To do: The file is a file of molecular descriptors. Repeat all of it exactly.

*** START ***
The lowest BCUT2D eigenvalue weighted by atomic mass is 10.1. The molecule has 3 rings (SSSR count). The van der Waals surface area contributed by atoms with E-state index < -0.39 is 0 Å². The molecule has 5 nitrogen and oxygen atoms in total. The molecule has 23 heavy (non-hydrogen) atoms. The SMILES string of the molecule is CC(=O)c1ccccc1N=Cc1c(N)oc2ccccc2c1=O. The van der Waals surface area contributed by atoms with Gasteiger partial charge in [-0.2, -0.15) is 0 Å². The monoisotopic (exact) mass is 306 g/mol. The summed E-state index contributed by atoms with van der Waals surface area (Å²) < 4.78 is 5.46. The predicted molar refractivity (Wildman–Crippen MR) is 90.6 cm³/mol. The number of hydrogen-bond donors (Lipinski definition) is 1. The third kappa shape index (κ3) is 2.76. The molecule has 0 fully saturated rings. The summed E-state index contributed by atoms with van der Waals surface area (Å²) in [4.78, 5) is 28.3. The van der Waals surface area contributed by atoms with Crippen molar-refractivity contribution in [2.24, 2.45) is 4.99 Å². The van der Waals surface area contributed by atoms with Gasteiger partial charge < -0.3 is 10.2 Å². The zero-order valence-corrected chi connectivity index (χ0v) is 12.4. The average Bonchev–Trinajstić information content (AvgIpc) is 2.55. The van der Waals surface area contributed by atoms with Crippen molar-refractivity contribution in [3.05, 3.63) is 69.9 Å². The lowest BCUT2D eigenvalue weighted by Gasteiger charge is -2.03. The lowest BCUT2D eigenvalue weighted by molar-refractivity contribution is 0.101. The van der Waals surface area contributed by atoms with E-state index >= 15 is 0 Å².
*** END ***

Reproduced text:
The lowest BCUT2D eigenvalue weighted by atomic mass is 10.1. The molecule has 3 rings (SSSR count). The van der Waals surface area contributed by atoms with E-state index < -0.39 is 0 Å². The molecule has 5 nitrogen and oxygen atoms in total. The molecule has 23 heavy (non-hydrogen) atoms. The SMILES string of the molecule is CC(=O)c1ccccc1N=Cc1c(N)oc2ccccc2c1=O. The van der Waals surface area contributed by atoms with Gasteiger partial charge in [-0.2, -0.15) is 0 Å². The monoisotopic (exact) mass is 306 g/mol. The summed E-state index contributed by atoms with van der Waals surface area (Å²) < 4.78 is 5.46. The predicted molar refractivity (Wildman–Crippen MR) is 90.6 cm³/mol. The number of hydrogen-bond donors (Lipinski definition) is 1. The third kappa shape index (κ3) is 2.76. The molecule has 0 fully saturated rings. The summed E-state index contributed by atoms with van der Waals surface area (Å²) in [4.78, 5) is 28.3. The van der Waals surface area contributed by atoms with Crippen molar-refractivity contribution in [2.24, 2.45) is 4.99 Å². The van der Waals surface area contributed by atoms with Gasteiger partial charge < -0.3 is 10.2 Å². The zero-order valence-corrected chi connectivity index (χ0v) is 12.4. The average Bonchev–Trinajstić information content (AvgIpc) is 2.55. The van der Waals surface area contributed by atoms with Crippen molar-refractivity contribution in [3.05, 3.63) is 69.9 Å². The lowest BCUT2D eigenvalue weighted by Gasteiger charge is -2.03. The lowest BCUT2D eigenvalue weighted by molar-refractivity contribution is 0.101. The van der Waals surface area contributed by atoms with E-state index >= 15 is 0 Å².